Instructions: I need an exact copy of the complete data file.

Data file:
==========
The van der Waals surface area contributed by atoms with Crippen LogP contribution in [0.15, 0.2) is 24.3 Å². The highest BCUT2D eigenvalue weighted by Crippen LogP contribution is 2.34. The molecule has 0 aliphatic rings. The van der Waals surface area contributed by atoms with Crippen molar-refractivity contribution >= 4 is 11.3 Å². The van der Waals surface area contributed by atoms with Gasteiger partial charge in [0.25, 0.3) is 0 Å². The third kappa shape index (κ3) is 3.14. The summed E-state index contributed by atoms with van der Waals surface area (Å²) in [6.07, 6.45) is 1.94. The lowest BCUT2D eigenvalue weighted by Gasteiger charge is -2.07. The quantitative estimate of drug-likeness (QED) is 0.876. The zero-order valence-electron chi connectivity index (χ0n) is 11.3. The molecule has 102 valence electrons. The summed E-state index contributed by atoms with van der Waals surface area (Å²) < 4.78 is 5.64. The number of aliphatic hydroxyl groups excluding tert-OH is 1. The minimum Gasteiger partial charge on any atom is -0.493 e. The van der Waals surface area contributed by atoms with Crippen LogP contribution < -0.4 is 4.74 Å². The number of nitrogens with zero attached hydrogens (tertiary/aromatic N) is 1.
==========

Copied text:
The van der Waals surface area contributed by atoms with Crippen LogP contribution in [0.15, 0.2) is 24.3 Å². The highest BCUT2D eigenvalue weighted by Crippen LogP contribution is 2.34. The molecule has 0 aliphatic rings. The van der Waals surface area contributed by atoms with Crippen molar-refractivity contribution >= 4 is 11.3 Å². The van der Waals surface area contributed by atoms with Gasteiger partial charge in [0.25, 0.3) is 0 Å². The third kappa shape index (κ3) is 3.14. The summed E-state index contributed by atoms with van der Waals surface area (Å²) in [6.07, 6.45) is 1.94. The lowest BCUT2D eigenvalue weighted by Gasteiger charge is -2.07. The quantitative estimate of drug-likeness (QED) is 0.876. The zero-order valence-electron chi connectivity index (χ0n) is 11.3. The molecule has 102 valence electrons. The summed E-state index contributed by atoms with van der Waals surface area (Å²) < 4.78 is 5.64. The number of aliphatic hydroxyl groups excluding tert-OH is 1. The minimum Gasteiger partial charge on any atom is -0.493 e. The van der Waals surface area contributed by atoms with Crippen LogP contribution < -0.4 is 4.74 Å². The number of nitrogens with zero attached hydrogens (tertiary/aromatic N) is 1.